• North Carolina Central University: Since 2010, Cuticchia has taught undergraduates and law students in courses including: Patent Law, Genetics and the Law, and FDA Regulations

Biotechnology involvement[edit]

Cuticchia was a scientific founder of New Chemical Entities, a drug discovery and information company founded in 1997. In 1999 it merged with Thetagen, a provided of pharmacogenomic services.[8] New Chemical Entities was merged with Albany Molecular Research in 2001.[9]


He has won numerous awards including:

  • National Cancer Institute caBIG Outstanding Achievement Award for his work in developing bioinformatics tools for the NCI in 2007.[10]
  • Numerous awards from the Research Triangle Institute including the Presidential Award for his work in the development of bioinformatics.
  • He was ranked as one of the Top Three Bioinformatics Scientists by Genome Technology in 2001.[11]
  • In 2003 he was inducted in the GT All-Stars Academy for his international contributions in bioinformatics.[12]



  • Chromosome Coordinating Meeting 1992 (CCM92 : Baltimore Conference), with P.L. Pearson, Basel: S. Karger Pub, 1993, ISBN 978-3-8055-5763-4
  • Human Gene Mapping, 1993: A Compendium, Baltimore: Johns Hopkins University Press, 1994, ISBN 978-0-8018-4892-6
  • Human Gene Mapping, 1994: A Compendium, Baltimore: Johns Hopkins University Press, 1995, ISBN 978-0-8018-5180-3
  • Human Gene Mapping, 1995: A Compendium, Baltimore: Johns Hopkins University Press, 1996, ISBN 978-0-8018-5343-2
  • Methods of Microarray Data Analysis VI, Scotts Valley: Create Space Publishing, 2009, ISBN 978-1-4414-8367-6
  • Genetics: A Handbook for Lawyers, Chicago, ABA Book Publishing, 2010, ISBN 978-1-60442-969-5
  • The Letter: A Satirical Look at Becoming a Lawyer, CS Publishing, 2012, ISBN 978-1-47523-633-0


  1. ^ R. A. Prade, J. Griffith, K. Kochut, J. Arnold and W. E. Timberlake, In vitro reconstruction of the Aspergillus (= Emericella) nidulans genome. Proc. Natl. Acad. Sci. USA 94 (1997), pp. 14564–14569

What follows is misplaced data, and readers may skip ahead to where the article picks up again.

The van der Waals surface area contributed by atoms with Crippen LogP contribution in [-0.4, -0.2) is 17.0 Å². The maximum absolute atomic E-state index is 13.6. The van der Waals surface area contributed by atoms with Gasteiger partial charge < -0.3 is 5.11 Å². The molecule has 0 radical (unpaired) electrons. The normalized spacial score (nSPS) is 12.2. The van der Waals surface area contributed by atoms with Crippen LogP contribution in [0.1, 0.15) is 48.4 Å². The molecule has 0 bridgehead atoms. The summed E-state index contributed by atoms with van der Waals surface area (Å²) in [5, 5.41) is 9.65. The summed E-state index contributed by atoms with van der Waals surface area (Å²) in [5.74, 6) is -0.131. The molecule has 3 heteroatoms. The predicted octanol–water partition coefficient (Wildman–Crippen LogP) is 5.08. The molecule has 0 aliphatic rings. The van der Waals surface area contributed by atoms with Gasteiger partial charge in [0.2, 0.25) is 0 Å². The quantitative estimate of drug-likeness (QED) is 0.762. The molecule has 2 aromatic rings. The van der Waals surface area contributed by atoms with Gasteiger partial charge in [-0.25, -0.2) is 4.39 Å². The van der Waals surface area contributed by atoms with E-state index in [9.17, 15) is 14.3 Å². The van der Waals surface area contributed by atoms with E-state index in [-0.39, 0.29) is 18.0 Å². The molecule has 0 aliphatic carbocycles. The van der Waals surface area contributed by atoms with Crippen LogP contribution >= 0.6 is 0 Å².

2. ^ Cuticchia AJ, Arnold J, Timberlake WE. ODS: ordering DNA sequences--a physical mapping algorithm based on simulated annealing. Comput Appl Biosci. 1993 Apr;9(2):215-9.
  3. ^ Cuticchia AJ, Arnold J, Timberlake WE. The use of simulated annealing in chromosome reconstruction experiments based on binary scoring. Genetics. 1992 Oct;132(2):591-601.
  4. ^ Brody H, Griffith J, Cuticchia AJ, Arnold J, Timberlake WE. Chromosome-specific recombinant DNA libraries from the fungus Aspergillus nidulans. Nucleic Acids Res. 1991 Jun 11;19(11):3105-9.
  5. ^ Arnold J, Cuticchia AJ, Newsome DA, Jennings WW 3rd, Ivarie R. Mono- through hexanucleotide composition of the sense strand of yeast DNA: a Markov chain analysis. Nucleic Acids Res. 1988 Jul 25;16(14B):7145-58.
  6. ^ http://www.ornl.gov/sci/techresources/Human_Genome/publicat/hgn/v10n1/hgn101_2.pdf
  7. ^ RTI International, TeleChem/ArrayIt, CuraGen, Health Discovery, University of California | BioInform | Informatics | GenomeWeb
  8. ^ New Chemical Entities, Inc. and Thetagen, Inc. Merge - re: FRAMINGHAM, Mass., and BOTHELL, Wash., Sept. 15 /PRNewswire/
  9. ^ Albany Molecular Research, Inc. Completes Acquisition of New Chemical Entities, Inc. - Free Online Library
  10. ^ "Archived copy" (PDF). Archived from the original (PDF) on 2009-08-03. Retrieved 2009-08-13.
  11. ^ "Archived copy" (PDF). Archived from the original (PDF) on 2011-07-17. Retrieved 2009-08-13.
  12. ^ The 2003 Genome Technology All-Stars | Genome Technology | GenomeWeb

External links[edit]

  • GDB on web.archive.org (No Longer in Service)